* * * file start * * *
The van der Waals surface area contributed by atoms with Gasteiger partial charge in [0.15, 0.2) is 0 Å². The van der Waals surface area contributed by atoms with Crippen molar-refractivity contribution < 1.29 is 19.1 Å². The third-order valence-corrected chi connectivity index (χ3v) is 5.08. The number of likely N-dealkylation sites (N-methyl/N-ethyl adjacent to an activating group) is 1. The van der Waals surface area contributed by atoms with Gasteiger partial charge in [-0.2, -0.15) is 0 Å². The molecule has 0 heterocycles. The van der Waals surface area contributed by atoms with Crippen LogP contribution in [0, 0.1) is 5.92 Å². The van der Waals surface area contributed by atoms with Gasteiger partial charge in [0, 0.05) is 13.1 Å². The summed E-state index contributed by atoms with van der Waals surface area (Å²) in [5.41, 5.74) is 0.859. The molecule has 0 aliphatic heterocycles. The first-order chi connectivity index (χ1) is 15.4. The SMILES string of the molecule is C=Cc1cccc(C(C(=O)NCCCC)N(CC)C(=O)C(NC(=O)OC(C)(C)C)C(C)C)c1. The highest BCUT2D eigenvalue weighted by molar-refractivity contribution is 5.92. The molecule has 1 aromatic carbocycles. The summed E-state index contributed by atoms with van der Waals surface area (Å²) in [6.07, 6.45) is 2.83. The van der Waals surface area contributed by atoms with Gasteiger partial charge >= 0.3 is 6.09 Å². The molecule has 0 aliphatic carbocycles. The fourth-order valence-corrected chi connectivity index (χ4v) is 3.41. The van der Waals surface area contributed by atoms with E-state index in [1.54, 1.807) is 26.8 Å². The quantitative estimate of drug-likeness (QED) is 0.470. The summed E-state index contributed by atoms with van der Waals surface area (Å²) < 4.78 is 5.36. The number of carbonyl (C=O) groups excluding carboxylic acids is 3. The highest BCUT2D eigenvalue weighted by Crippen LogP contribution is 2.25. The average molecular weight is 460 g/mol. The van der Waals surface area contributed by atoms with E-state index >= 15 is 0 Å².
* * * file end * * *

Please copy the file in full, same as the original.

The van der Waals surface area contributed by atoms with Gasteiger partial charge in [0.15, 0.2) is 0 Å². The van der Waals surface area contributed by atoms with Crippen molar-refractivity contribution < 1.29 is 19.1 Å². The third-order valence-corrected chi connectivity index (χ3v) is 5.08. The number of likely N-dealkylation sites (N-methyl/N-ethyl adjacent to an activating group) is 1. The van der Waals surface area contributed by atoms with Gasteiger partial charge in [-0.2, -0.15) is 0 Å². The molecule has 0 heterocycles. The van der Waals surface area contributed by atoms with Crippen LogP contribution in [0, 0.1) is 5.92 Å². The van der Waals surface area contributed by atoms with Gasteiger partial charge in [0, 0.05) is 13.1 Å². The summed E-state index contributed by atoms with van der Waals surface area (Å²) in [5.41, 5.74) is 0.859. The molecule has 0 aliphatic heterocycles. The first-order chi connectivity index (χ1) is 15.4. The SMILES string of the molecule is C=Cc1cccc(C(C(=O)NCCCC)N(CC)C(=O)C(NC(=O)OC(C)(C)C)C(C)C)c1. The highest BCUT2D eigenvalue weighted by molar-refractivity contribution is 5.92. The molecule has 1 aromatic carbocycles. The summed E-state index contributed by atoms with van der Waals surface area (Å²) in [6.07, 6.45) is 2.83. The van der Waals surface area contributed by atoms with Gasteiger partial charge >= 0.3 is 6.09 Å². The molecule has 0 aliphatic carbocycles. The fourth-order valence-corrected chi connectivity index (χ4v) is 3.41. The van der Waals surface area contributed by atoms with E-state index in [1.54, 1.807) is 26.8 Å². The quantitative estimate of drug-likeness (QED) is 0.470. The summed E-state index contributed by atoms with van der Waals surface area (Å²) < 4.78 is 5.36. The number of carbonyl (C=O) groups excluding carboxylic acids is 3. The highest BCUT2D eigenvalue weighted by Crippen LogP contribution is 2.25. The average molecular weight is 460 g/mol. The van der Waals surface area contributed by atoms with E-state index >= 15 is 0 Å².